Originally assigned the name Avenge on 17 May 1941, AMc-65 was renamed Assertive (q.v.) on 23 May 1941.
(AM-423: dp. 620; l. 172'; b. 36'; dr. 10'; s. 15 k.; cpl. 74; a. 1 40mm.; cl. Aggressive)
The second Avenge (AM^23) was laid down on 1 August 1951 at Stamford, Conn., by the Luders Marine Construction Co.; launched on 15 March 1953; sponsored by Mrs. A. E. Luders, Jr.; and commissioned at the New York Navy Yard on 13 May 1954, Lt. Waymon Taylor in command.
After completing shakedown training, the minesweeper sailed on 6 August for her home port, Charleston, S.C., and arrivedthere on 8 August. She conducted local operations until entering the Charleston Naval Shipyard on 14 January 1955 for conversion. During this period, her designation was changed to MSO-423, before she resumed her activities in April and began preparations for deployment.
On 6 September, Avenge sailed for the Mediterranean. Her ports of call during that deployment with the 6th Fleet included Gibraltar; Barcelona, Spain; Nice, Cannes, and Toulon, France; Monaco; Valletta, Malta; Naples, Italy; and Palma de Mallorca, Balearic Islands. The ship left Gibraltar on 17 January 1956 and arrived back in Charleston on the 31st. Following leave and upkeep, the ship sailed on 9 April for the coast of Nova Scotia and participated in minesweeping operations off Halifax before getting underway on 14 May to return to her home port.
The vessel operated for two months in the Charleston area, then left on 16 July to return to Canadian waters. She spent two months assisting in survey and beach clearance operations in connection with DEW line radar sites. The ship left St. Johns, Newfoundland, on 4 September, and arrived back in Charleston on 11 September.
Avenge returned to Argentia, Newfoundland, on 15 January 1957, took part in cold weather minesweeping operations, and then got underway for New York on 30 January. She touched at Charleston on 7 February and held local operations through 29 August. On that day, the minesweeper sailed for the Mediterranean. After reaching Gibraltar, she visited Valletta, Malta; Suda Bay, Crete; Kos Island, Greece; Gaeta and Naples, Italy; and Izmir, Turkey. While deployed with the 6th Fleet, she conducted joint exercises with the Italian Navy at Gaeta. She also held combined operations with the British Navy at Malta in January 1958. After five months in the Mediterranean, Avenge returned to Charleston on 13 February.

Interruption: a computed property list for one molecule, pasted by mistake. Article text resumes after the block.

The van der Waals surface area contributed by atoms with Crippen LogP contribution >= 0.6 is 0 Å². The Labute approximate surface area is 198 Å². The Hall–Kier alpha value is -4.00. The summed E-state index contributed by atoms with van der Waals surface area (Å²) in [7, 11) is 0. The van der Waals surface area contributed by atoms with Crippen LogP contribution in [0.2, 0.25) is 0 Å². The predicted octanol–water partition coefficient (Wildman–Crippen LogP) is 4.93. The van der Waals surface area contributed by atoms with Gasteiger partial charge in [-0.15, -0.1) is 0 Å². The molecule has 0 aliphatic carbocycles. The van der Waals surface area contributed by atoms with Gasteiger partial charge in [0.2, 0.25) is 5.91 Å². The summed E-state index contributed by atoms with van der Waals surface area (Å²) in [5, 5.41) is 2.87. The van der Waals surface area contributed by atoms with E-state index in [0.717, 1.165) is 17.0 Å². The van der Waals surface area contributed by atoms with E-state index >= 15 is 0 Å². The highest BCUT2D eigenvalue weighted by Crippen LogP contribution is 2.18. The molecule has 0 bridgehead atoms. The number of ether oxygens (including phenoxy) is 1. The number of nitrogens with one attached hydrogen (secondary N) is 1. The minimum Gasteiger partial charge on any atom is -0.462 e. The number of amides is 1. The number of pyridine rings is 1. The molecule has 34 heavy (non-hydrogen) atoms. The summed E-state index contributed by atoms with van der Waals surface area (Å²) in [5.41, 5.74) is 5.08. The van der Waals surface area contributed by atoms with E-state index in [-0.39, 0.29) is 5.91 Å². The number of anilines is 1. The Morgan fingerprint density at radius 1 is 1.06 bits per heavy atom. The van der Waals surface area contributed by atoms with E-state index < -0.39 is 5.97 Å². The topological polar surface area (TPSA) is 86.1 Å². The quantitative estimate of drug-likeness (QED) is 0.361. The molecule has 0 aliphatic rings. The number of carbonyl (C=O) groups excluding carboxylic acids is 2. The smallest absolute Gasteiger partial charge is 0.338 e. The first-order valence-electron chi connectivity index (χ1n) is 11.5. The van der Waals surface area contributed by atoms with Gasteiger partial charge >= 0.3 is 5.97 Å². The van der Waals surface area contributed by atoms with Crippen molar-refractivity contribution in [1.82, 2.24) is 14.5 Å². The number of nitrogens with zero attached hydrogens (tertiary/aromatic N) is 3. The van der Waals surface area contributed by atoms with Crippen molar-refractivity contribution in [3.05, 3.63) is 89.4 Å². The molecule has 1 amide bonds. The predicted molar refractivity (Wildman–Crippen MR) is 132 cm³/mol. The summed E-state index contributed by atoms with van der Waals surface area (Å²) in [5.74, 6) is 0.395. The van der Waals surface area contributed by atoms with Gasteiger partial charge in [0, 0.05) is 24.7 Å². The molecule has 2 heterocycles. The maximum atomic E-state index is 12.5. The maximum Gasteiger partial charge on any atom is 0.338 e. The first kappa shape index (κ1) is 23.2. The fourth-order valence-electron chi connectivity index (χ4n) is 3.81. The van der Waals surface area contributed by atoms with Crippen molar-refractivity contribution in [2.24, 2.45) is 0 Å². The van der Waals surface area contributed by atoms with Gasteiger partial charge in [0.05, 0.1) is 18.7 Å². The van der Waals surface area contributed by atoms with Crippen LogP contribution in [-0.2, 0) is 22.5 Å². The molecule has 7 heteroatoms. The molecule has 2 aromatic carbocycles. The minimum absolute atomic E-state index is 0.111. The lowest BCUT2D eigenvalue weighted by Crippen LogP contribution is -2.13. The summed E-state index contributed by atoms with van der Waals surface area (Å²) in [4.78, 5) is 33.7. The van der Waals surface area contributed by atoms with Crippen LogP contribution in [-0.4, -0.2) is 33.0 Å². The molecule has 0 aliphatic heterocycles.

In late March, the ship took part in amphibious exercises at Onslow Beach, N.C., and in mine exercises at Little Creek, Va. Avenge departed Charleston on 11 January 1959, bound for Savannah, Ga., where she arrived on the 12th and entered the shipyard of the Savannah Machine and Foundry Co. for overhaul. The minesweeper returned to Charleston on 14 March for refresher training. During May and June, she took part in a mine test in the Charleston area before sailing once more on 24 July for the Mediterranean.
While on duty with the 6th Fleet, Avenge took part in numerous exercises. The largest came in Octoter at La Spezia, Italy, when she joined units of the French, Greek, Turkish, Belgian, and Italian navies in Exercise "Gauge." She returned to Charleston on 11 February 1960.
The ship departed Charleston on 23 May to participate in Operation "Springboard," in the Caribbean. In July, she carried out an assignment off Cape Canaveral, Fla., and then proceeded to her home port for overhaul.
Avenge headed back to the Caribbean in January 1961 for amphibious exercises which lasted well into February. After returning home, she made an unscheduled deployment to the Caribbean in April in response to a political crisis in the Dominican Republic and did not get back to Charleston until August. Thereafter, type training and minesweeping exercises off the South Carolina coast kept her busy through the end of 1961.
In January 1962, Avenge operated from Panama City, Fla., providing services for the Naval Mine Defense Laboratory and reported back to her home port in February. Following an overhaul, she returned to Panama City in August. Intensive minesweeping training exercises in company with Mine Division 82 occupied her time in October and November.